It appears from the record that removal of the tree would reasonably cost $235, plus an additional $60 expense if the stump were to be removed. Defendant Raymond Bergin testified that the value of defendants' property would be depreciated in the amount of $5,000 if the tree were removed. The trial court, however, found that the tree was a nuisance and ordered it removed by defendants at their own expense. Plaintiffs were ordered to temporarily remove the fence along the common boundary so as not to interfere with the removal of the tree. No damages were awarded to plaintiffs due to their failure to take advantage of earlier opportunities to remove roots.

The following issues are raised on this appeal: (1) Is a tree planted solely on one person's property, but soon through growth standing partly on the boundary line common to his property and an adjoining tract, a boundary-line tree? (2) Does the evidence sustain a finding that the tree constitutes a nuisance as defined by Minn.St. 561.01, justifying a mandatory injunction requiring its removal?

1-2. Defendants contend that, since the tree ultimately rested in part on the common boundary line, regardless of where it was originally planted, it has become a boundary-line tree and should be treated in accordance with the principles applicable thereto. Owners of boundaryline trees are considered tenants in common, neither tenant possessing the right to destroy the commonly held property without consent of the other. See, Meixner v. Buecksler, 216 Minn. 586, 13 N.W.2d 754; Cobb v. Western Union Telegraph Co., 90 Vt. 342, 98 A. 758; 1A Dunnell, Dig. (3 ed.) § 95d; 2 C.J.S., Adjoining Landowners, § 39; 1 Am.Jur.2d Adjoining Landowners, § 22.

There is a split of authority with regard to the question of whether a tree planted wholly on the property of one owner of land which subsequently grows into the common boundary of an adjoining owner becomes the common property of both owners. One view holds that trees standing on the boundary line of two adjoining owners are automatically their common property. The other view requires that in order for adjoining owners to become tenants in common of trees located on a common boundary such owners must treat the trees as their common property pursuant to an agreement or course of conduct. See cases cited in Annotation, 26 A.L.R. (3d) 1372.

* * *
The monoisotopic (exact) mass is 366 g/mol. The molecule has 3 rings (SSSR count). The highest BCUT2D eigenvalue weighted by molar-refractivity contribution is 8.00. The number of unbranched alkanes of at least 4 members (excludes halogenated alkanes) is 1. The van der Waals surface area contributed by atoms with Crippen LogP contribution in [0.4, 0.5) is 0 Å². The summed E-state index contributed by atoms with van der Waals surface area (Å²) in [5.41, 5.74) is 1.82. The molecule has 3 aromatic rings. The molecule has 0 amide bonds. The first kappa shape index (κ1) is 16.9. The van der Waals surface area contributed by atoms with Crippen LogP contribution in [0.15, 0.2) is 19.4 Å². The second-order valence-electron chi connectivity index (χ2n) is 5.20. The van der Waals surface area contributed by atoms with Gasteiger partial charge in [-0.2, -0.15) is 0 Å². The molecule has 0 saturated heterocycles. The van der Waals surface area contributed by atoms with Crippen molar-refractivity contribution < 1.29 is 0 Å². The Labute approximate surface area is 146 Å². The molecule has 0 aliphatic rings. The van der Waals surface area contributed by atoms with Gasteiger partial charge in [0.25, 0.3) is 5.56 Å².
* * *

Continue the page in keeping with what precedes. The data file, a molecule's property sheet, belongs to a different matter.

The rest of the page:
The trial court in a memorandum attached to its findings of fact, conclusions of law, and order for judgment, and made a part thereof, stated:

"This Court is of the opinion that something more than the mere presence of a portion of a tree trunk on a boundary line is necessary to make the tree itself a `boundary line tree' so as to bring it within the legal rule that it is owned by the adjoining landowners as tenants in common. The case of Meixner v. Buecksler (supra) cited by defendants in support of their contention does contain the statement: "`The trees cut on the boundary line were the common property of both parties which neither could destroy without the consent of the other. Harndon v. Stultz, 124 Ia. 440, 100 N.W. 329.' "However, in the Meixner case it was agreed that the trees were in fact boundary line trees, as may be readily seen from a statement made on page 589 of the Minnesota citation [on page 756 of 13 N.W.2d]: "`An old fence fastened to the trees along this line had been in existence *743 since about 1915. It did not exactly coincide with the new fence established by the survey, but for the purposes of the trial it was agreed and the court so charged the jury, that it had been in existence sufficiently long to establish the north-south boundary line between the properties.' (Underlining supplied.)"

In Harndon v. Stultz, 124 Iowa 440, 100 N.W. 329, quoted by this court in Meixner, the parties both intended that the hedge in question be a boundary-line hedge and jointly planted it. The Iowa court in that case defined line trees in the following words (124 Iowa 442, 100 N.W. 330):

"* * * `Line trees'trees standing directly on the boundary between lands of adjoining ownersare usually considered common property, which neither may destroy without the consent of the other."